Once again, Ezekiel's position, his exclusion from all share as an active participant in the events of his time, was accountable for the symbolic actions with which he accompanied his discourses and made them impressive. His whole person was called on to serve his oracles in most varied panto­mime. Dumbness (iii. 26), motionless constraint

(iv. 4‑8), eating and drinking (iv. 9 3. Symbolic sqq.), cutting of the hair (v. 1 sqq.),

Actions. stamping with the foot and clapping

of hands (vi. 11), sighing (xxi. 11), and trembling (xii. 17) were all made " signs." What happened to the prophet was emblematic of the fate of his people (xxiv. 14 sqq.); in his own person he represented also that of his king (xii. 3 sqq.). Partly because of the triviality of such symbolic signs it has been denied that they were actually employed, and they have been regarded as mere literary devices. But considering Oriental skill in interpreting such symbols and the readiness of the Israelites to attach importance to the acts of a prophet, actual performance is the more natural assumption, though vii. 23 and xxiv. 3‑5 are prob­ably parables. In other cases a mere recital of what happened to the prophet would have lacked significance and contributed little as illustration.


But what an impression it must have made when people found him in the condition described in iv. 1 sqq. with hostile look directed for weeks on Jerusalem and with arm uplifted against itl The picture was a most eloquent epitome of the fate of the city. Klostermann attempts to make the long immobility of the prophet more intelligible by finding here the symptoms of severe catalepsy. Dumbness, indeed, seems to have been imposed on the prophet, to judge from expressions which can not be referred to mere silence (cf. iii. 26‑27, xxiv. 27). Such a disease might be considered a means rod‑ordained for prophetic purposes.

To the solemnly ceremonial style of Ezekiel belongs also the stereotyped recurrence of certain solemn formulas. The sayings are generally in­troduced by " thus saith the Lord Yahweh " (117 times according to Zunz) or ` the

¢. Other word of Yahweh came unto me."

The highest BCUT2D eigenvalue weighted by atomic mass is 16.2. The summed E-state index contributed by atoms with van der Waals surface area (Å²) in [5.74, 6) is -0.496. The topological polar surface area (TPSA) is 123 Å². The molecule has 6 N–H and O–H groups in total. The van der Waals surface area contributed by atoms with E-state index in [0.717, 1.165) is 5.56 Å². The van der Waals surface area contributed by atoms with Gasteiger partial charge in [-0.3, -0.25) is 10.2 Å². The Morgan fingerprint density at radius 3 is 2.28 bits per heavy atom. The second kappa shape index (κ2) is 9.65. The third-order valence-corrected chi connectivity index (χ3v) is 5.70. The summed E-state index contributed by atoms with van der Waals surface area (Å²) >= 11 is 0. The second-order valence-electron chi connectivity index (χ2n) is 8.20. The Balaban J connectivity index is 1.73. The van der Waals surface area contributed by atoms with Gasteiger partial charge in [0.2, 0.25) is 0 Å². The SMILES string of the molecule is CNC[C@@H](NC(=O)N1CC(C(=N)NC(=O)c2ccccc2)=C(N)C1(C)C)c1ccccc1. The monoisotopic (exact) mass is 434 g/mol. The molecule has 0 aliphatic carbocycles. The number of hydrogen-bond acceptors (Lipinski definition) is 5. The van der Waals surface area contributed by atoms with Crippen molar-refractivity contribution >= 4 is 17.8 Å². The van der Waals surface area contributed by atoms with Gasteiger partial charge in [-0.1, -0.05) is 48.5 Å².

Character‑ The prophet is always addressed by

istics. God and the angels with the elsewhere

unusual name " son of man "; and

many other recurring phrases give the book a

uniform cast. Like Jeremiah, Ezekiel draws fre­

quently from former prophets. His muse is in­

spired by the entire sacred literature of the past,

especially by the " Mosaic " law, but also by sacred

history and tales of prehistoric times (cf., e.g., Gen.

ii. 8 and Ezek. xxviii. 13; Gen. i. 28 and Ezek.

xxxvi. l l ). Beside this is his artistic realism, which

everywhere produces concrete forms from the

material furnished by the historical, archeological,

and literary store of the theocracy. He was no

mere " scholar," as he has been called, but rather a

creative genius who made his knowledge of the

past useful for new ideas. His sentences are in­

volved, often diffuse, and his language is more

Aramaized than that of Jeremiah; but the clumsi­

ness of expression in Ezekiel's book is partly due

to corruption of the text, which in many passages

can be corrected from the Septuagint.

Passing to the spiritual significance and theolog­ical character of Ezekiel , he has marked points of contact with Jeremiah, who remained in Jerusalem. Both declare with all emphasis the destruction of the Jewish commonwealth to be unavoidable and near at hand, destroying relentlessly the illusory hopes of the patriots and strongly condemning the fraudulent policy of the princes who were trafficking with Egypt. The Levitical character of Ezekiel's prophecies, which portray the city of

g. Theo‑ God and its cultus under a new